SPENCER: You may be onto something. I was a child of the '50s, my parents grew up in the '30s and my dad was a paratrooper in WW II.
mac: Good evening, Mr. Selby! Welcome to The Blackboard. It's truly an honor and a pleasure to be able to chat with you. Without further ado . . .
In this forum we have periodically discussed Film Noir from other countries. Enthusiasts, of course, know that Film Noir had its roots in German and French cinemas. There have been British Noir, Japanese Noir, Italian Noir, and reportedly, there exists Mexican Noir. Most recently there was a DVD release of a Philippine production being marketed as Film Noir (The Scavengers).
Is it perhaps time for a study of worldwide Noir? And do you think that there are countries where Film Noir might be entirely alien or unsuited to their culture and character. For example, Hindi Noir or, a nod to Graeme, Australian Noir, anyone?
Or is Noir universal?
SPENCER: I don't know if Noir is universal. My experience pretty much includes the countries you mention. One exception would be Wajda's Ashes and Diamonds which is one the greatest foreign Noirs, in my opinion.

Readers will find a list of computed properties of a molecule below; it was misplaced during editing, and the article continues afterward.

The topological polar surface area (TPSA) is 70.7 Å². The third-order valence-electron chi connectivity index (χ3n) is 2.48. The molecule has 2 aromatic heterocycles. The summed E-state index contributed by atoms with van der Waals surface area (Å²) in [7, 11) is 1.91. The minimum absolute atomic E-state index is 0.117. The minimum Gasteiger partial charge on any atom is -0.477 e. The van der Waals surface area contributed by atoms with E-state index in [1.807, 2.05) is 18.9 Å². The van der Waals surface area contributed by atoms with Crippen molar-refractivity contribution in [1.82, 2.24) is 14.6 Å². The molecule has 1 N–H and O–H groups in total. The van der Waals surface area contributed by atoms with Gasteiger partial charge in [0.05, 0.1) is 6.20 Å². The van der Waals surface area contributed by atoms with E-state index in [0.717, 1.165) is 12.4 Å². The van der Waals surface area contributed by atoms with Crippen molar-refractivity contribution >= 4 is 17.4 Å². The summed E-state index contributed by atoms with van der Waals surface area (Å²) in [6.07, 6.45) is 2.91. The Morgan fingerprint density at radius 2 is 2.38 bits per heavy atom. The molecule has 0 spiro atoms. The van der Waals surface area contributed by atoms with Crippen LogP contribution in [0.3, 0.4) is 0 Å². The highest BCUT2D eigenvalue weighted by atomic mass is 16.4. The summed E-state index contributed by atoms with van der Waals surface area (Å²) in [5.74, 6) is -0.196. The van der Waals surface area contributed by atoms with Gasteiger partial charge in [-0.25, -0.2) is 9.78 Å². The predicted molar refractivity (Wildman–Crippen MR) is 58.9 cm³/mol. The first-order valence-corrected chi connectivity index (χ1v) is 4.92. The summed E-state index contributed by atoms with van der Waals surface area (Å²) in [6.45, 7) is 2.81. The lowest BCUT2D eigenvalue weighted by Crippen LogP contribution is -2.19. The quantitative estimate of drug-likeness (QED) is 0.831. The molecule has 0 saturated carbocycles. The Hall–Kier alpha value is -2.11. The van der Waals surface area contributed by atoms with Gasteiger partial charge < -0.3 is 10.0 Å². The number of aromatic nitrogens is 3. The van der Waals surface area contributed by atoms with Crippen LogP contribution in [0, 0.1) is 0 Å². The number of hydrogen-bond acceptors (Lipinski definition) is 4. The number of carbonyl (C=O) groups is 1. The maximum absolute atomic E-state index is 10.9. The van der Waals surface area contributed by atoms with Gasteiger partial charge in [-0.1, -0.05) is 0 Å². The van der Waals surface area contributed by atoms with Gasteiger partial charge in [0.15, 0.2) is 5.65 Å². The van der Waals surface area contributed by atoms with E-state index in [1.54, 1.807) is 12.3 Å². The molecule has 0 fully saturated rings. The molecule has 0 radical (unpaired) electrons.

JON: Hi, my question is once that you finished researching and writing Dark City, was it hard to find a publisher? There weren't many, if any, books on the subject at that time.
SPENCER: It wasn't too hard. I actually secured publication based on the first part of the book, then I finished the filmography. I must thank Robert Franklin of McFarland for encouraging me to expand on the second half of the book, which became the part that really influenced the field.
GRAEME: What, in your opinion, are the most enduring contributions of Film Noir to the vast corpus of moving film?
Thanks, Mr. Selby!
SPENCER: That's a tough question, Graeme. My quick answer would be that Noir did more than any group of movies to open up the parameters of popular movies. Before Noir there were all kinds of plot and character limitations and conventions that were almost always obeyed. Noir exploded all that so that now the narrative can be fragmented and characters can be more unpredictable (especially morally). As just one example off the top of my head, The Sopranos could never have happened without the foundation of Noir in the distance behind it.
There are other ways that Noir changed things that have more to do with style and how movies are made, but I'll leave that because I must get to other questions.
BILL: It seems that all the Easterners at least (like me) have snuggled under their comforters against the chill November winds. I'm soon to follow, but let me thank you again, Spencer, for graciously agreeing to participate in this interview. Your insight into and passion for the movies of the Noir cycle are simply invaluable.